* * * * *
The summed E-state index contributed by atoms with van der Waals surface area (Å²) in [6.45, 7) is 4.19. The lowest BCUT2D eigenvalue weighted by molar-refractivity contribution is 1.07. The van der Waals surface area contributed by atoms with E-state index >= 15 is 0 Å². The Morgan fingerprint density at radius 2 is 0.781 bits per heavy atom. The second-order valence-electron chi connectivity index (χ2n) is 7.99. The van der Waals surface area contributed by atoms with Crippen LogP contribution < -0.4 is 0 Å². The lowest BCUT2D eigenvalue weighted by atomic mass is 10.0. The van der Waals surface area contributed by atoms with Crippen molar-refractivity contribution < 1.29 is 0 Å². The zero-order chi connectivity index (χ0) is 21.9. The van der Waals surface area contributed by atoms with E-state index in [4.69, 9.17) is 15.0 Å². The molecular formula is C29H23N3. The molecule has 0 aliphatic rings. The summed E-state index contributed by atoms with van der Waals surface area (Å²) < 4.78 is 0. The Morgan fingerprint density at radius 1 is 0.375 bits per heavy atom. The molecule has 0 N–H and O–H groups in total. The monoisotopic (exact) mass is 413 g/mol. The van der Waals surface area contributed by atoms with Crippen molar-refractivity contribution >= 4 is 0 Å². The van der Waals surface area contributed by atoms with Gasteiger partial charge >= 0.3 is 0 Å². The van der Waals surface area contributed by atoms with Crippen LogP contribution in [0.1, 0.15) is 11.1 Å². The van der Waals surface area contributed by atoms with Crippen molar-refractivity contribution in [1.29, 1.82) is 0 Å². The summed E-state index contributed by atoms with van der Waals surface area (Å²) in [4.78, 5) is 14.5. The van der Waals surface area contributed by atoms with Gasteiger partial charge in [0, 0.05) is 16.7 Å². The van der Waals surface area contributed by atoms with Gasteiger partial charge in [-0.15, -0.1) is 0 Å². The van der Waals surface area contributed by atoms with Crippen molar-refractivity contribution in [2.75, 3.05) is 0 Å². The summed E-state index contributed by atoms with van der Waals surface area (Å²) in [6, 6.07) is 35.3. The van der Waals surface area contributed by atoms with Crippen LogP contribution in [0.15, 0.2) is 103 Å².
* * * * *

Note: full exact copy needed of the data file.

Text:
The summed E-state index contributed by atoms with van der Waals surface area (Å²) in [6.45, 7) is 4.19. The lowest BCUT2D eigenvalue weighted by molar-refractivity contribution is 1.07. The van der Waals surface area contributed by atoms with E-state index >= 15 is 0 Å². The Morgan fingerprint density at radius 2 is 0.781 bits per heavy atom. The second-order valence-electron chi connectivity index (χ2n) is 7.99. The van der Waals surface area contributed by atoms with Crippen LogP contribution < -0.4 is 0 Å². The lowest BCUT2D eigenvalue weighted by atomic mass is 10.0. The van der Waals surface area contributed by atoms with Crippen molar-refractivity contribution < 1.29 is 0 Å². The zero-order chi connectivity index (χ0) is 21.9. The van der Waals surface area contributed by atoms with E-state index in [4.69, 9.17) is 15.0 Å². The molecular formula is C29H23N3. The molecule has 0 aliphatic rings. The summed E-state index contributed by atoms with van der Waals surface area (Å²) < 4.78 is 0. The Morgan fingerprint density at radius 1 is 0.375 bits per heavy atom. The molecule has 0 N–H and O–H groups in total. The monoisotopic (exact) mass is 413 g/mol. The van der Waals surface area contributed by atoms with Crippen molar-refractivity contribution >= 4 is 0 Å². The van der Waals surface area contributed by atoms with Gasteiger partial charge >= 0.3 is 0 Å². The van der Waals surface area contributed by atoms with Crippen LogP contribution in [0.1, 0.15) is 11.1 Å². The van der Waals surface area contributed by atoms with Crippen molar-refractivity contribution in [1.29, 1.82) is 0 Å². The summed E-state index contributed by atoms with van der Waals surface area (Å²) in [4.78, 5) is 14.5. The van der Waals surface area contributed by atoms with Gasteiger partial charge in [0, 0.05) is 16.7 Å². The van der Waals surface area contributed by atoms with Gasteiger partial charge in [-0.15, -0.1) is 0 Å². The van der Waals surface area contributed by atoms with Crippen molar-refractivity contribution in [2.75, 3.05) is 0 Å². The summed E-state index contributed by atoms with van der Waals surface area (Å²) in [6, 6.07) is 35.3. The van der Waals surface area contributed by atoms with Crippen LogP contribution in [0.15, 0.2) is 103 Å².